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University of California adopts open-access publishing policy

The faculty of the University of California (UC), the largest public research university in the world, have adopted an open-access policy in which they commit to make their research articles freely available to the public.

The policy, adopted on 24 July, was made public by a press release issued on 2 August. It covers 8,000 UC faculty on all ten of the university’s campuses, who commit to grant UC a non-exclusive licence to research articles they author, provide copies of their articles to UC and to make the articles available through Creative Commons licences.

In the press release announcing the policy, Chris Kelty, associate professor of information studies at UC Los Angeles and chair of the UC University Committee on Library and Scholarly Communication, said that the policy “sends a powerful message that faculty want open access and they want it on terms that benefit the public and the future of research”.

The release notes that UC is the latest of more than 175 universities to adopt similar policies. As with policies adopted at other institutions, however, faculty can opt out of the policy or delay the appearance of an open-access version of their work.

That aspect of the policy is controversial. In a 2 August blog post titled ‘Let’s not get too excited about the new UC open access policy’,  UC Berkeley biologist Michael Eisen, a co-founder of the open-access Public Library of Science journals, describes the policy as “completely toothless”.

“[M]any large publishers, especially in biomedicine, are requiring that authors at institutions with policies like the UC policy opt-out of the system as a condition of publishing,” Eisen writes, linking to a list of journals, including Nature, that require faculty to opt out of the Massachusetts Institute of Technology’s open-access policy.
The policy will be phased in over the next year. Faculty at three campuses will begin depositing their work this November. Other campuses will follow suit next November, pending the results of a review of the policy.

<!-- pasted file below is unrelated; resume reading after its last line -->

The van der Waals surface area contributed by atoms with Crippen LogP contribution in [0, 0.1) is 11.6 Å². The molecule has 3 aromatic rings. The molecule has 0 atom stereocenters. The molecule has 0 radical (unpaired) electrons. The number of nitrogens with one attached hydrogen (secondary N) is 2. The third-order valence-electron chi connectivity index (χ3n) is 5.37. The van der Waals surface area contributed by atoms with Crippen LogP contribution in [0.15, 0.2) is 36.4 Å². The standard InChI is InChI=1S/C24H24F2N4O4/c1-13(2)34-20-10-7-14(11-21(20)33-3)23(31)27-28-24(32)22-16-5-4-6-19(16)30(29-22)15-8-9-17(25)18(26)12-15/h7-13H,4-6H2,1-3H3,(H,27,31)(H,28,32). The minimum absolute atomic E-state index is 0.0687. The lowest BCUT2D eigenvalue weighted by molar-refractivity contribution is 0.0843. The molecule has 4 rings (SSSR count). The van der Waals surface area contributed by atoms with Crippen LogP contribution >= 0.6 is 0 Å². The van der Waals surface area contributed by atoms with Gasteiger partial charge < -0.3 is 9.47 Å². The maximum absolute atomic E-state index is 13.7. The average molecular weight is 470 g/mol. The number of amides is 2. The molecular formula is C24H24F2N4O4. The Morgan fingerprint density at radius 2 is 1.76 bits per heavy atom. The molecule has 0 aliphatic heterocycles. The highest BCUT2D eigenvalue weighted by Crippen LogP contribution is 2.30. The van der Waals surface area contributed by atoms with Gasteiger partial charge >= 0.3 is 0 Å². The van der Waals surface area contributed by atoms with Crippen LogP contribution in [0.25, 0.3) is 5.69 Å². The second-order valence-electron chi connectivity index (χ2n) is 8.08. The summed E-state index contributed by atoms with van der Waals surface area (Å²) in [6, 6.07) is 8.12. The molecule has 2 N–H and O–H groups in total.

1. Report this comment

    Stevan Harnad said:

    Simple Way To Make UC OA Mandate Work

    Aside from the default copyright-reservation mandate with opt-out, always add an immediate-deposit clause without opt-out.

    The deposit need not be immediately made OA, but it needs to be deposited in the institutional repository immediately upon acceptance for publication. While access to the deposit is embargoed, the repository can implement the eprint-request Button with which users can request and authors can provide the sprint with one click each.

  2. Report this comment

    Sergio Stagnaro said:

    Based on 82-year-old researcher experience, I consider to adopt open-access publishing policy essential to scientific progress, as well as to spread it among physicians. In my opinion, there is a further aspect in both scientific research and knowledge diffusion to be considered: the freedom of the scientist.

  3. Report this comment

    Upinder Fotadar said:

    Such a move was overdue and is thus welcome. Moreover, the U.C. system is unique and also excellent. While surely there is a significant amount of politics in the Nobel Prizes and these Prizes are not the only criterion of excellence, nevertheless this system has also so far generated the maximum Nobel Prizes on planet earth.

    Dr. Upinder Fotadar

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